Coastal Homeowners from Texas to Maine Only Half-Prepared to Recover from Major Storm

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LA, MS, FL & GA homeowners have taken most steps, shows new Hurricane Readiness Index; New Englanders least prepared

WASHINGTON (July 6, 2006) – Average insured homeowners throughout Gulf and Atlantic coastal communities have taken just half the steps which would best position them to recover from a major storm, according to a new Hurricane Readiness Index released today. The Index is based on a survey which asked individuals whether they had taken eight key preparedness steps, including whether they have an inventory of their possessions, whether they feel they have enough homeowners or federal flood insurance, and whether they have critical documents ready to go in case of evacuation. The poll was taken for seven of the nation’s leading property and casualty insurance companies.

The survey-wide Index average is 48%. Respondents in coastal Louisiana topped the chart having taken 60% of the steps. Coastal Mississippi, Alabama and Georgia have taken 58%, while Floridians also fared better than the national average, with index numbers from 52 to 58%. Those in Connecticut, Maryland, New York, Massachusetts and Maine have taken only about one-third of the steps, with Index ratings from 36 to 39%.

“People who’ve heard weeks and months of talk about getting ready are getting the message, to a point,” said Dr. Bob Sheets, former director of the National Hurricane Center, who presented the poll results at a news conference in Washington today.

“Those who’ve been through hurricanes are naturally more ready than those who have not,” Sheets added. “But even people who live in historically hurricane-prone areas indicate they’ve taken only about half the steps needed to be ready to recover should a hurricane strike again. And too many folks up north just don’t want to believe a hurricane will hit them.”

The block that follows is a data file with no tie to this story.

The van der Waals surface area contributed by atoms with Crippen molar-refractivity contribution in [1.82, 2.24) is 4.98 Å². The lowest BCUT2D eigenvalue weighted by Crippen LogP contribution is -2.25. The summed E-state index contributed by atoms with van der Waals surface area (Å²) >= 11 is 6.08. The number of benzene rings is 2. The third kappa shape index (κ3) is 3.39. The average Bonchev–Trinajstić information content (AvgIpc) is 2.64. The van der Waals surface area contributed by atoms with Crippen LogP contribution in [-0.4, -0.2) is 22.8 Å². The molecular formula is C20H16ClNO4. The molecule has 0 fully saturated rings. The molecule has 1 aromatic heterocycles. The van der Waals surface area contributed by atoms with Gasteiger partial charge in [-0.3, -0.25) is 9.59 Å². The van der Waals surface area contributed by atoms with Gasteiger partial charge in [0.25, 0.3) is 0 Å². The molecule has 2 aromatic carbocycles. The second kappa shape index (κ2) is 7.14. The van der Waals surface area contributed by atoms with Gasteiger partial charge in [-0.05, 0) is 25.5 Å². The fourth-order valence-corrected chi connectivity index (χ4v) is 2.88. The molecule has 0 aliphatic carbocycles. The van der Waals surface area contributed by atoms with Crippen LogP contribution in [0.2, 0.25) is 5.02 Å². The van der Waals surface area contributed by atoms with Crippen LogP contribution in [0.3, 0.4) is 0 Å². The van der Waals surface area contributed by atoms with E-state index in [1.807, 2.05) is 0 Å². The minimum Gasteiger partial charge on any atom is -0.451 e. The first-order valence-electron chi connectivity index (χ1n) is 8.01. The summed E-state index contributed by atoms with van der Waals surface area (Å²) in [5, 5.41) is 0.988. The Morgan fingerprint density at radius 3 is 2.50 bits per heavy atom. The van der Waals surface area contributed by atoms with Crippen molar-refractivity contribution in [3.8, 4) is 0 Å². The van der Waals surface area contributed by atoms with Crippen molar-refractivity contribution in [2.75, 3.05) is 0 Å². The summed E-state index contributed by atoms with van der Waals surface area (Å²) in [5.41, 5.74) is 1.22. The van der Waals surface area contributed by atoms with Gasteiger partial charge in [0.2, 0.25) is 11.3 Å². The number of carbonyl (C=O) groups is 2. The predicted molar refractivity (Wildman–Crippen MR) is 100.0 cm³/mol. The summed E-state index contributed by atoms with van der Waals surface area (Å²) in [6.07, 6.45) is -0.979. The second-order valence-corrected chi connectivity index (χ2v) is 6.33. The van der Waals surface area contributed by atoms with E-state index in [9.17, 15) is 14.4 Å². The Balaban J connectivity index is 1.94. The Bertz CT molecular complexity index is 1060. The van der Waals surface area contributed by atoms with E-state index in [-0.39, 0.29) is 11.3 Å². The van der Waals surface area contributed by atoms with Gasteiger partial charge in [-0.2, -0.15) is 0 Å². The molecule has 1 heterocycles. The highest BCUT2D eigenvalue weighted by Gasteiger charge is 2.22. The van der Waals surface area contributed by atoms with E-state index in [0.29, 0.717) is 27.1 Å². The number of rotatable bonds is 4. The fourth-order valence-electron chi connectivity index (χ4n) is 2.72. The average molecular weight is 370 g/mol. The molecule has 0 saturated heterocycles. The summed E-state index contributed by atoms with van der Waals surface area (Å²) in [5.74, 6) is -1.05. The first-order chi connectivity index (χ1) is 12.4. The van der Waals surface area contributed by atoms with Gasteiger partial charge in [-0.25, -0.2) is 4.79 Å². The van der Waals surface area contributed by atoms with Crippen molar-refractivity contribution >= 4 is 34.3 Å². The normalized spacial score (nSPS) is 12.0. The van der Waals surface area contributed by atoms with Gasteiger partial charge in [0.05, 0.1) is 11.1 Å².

“Hurricane forecasters say this could be a really fierce year up and down both the Gulf and Atlantic coasts,” he said. “Everyone needs to take these predictions very, very seriously and get their houses, their emergency plans and their insurance coverage in order now.”

Survey-wide, three-fourths of those with homeowners insurance say they know their policy does not cover flood damage, yet just under one-fourth say they have a separate federal flood insurance policy.

“It’s not too late to get ready,” said Jeanne Salvatore, Senior Vice President of the Insurance Information Institute (I.I.I.), “but it’s close. There is a 30-day waiting period for federal flood insurance to take effect. So homeowners need to call their agents now to make sure their coverage is up to date. There are also things people can do that don’t cost a thing – it’s just a matter of getting it done now, while there’s still time.”

The survey polled 4,200 respondents in Gulf and Atlantic coastal communities over two weeks in mid-June, with a margin of error on the survey-wide sample of +/- 1.5%. The Hurricane Readiness Index was compiled from answers to eight readiness questions, including:

“While much has been done by state and local organizations and governments, as well as individual insurers, we need to keep working to get the word out about hurricane preparedness,” said Dr. Sheets. “Homeowners fare better when houses are protected, people have plans and coverage matches the need. So the major insurers asked for this survey to help with awareness efforts.”

The poll sponsors are Allstate, the Hartford, Liberty Mutual, Nationwide, State Farm, Travelers and USAA.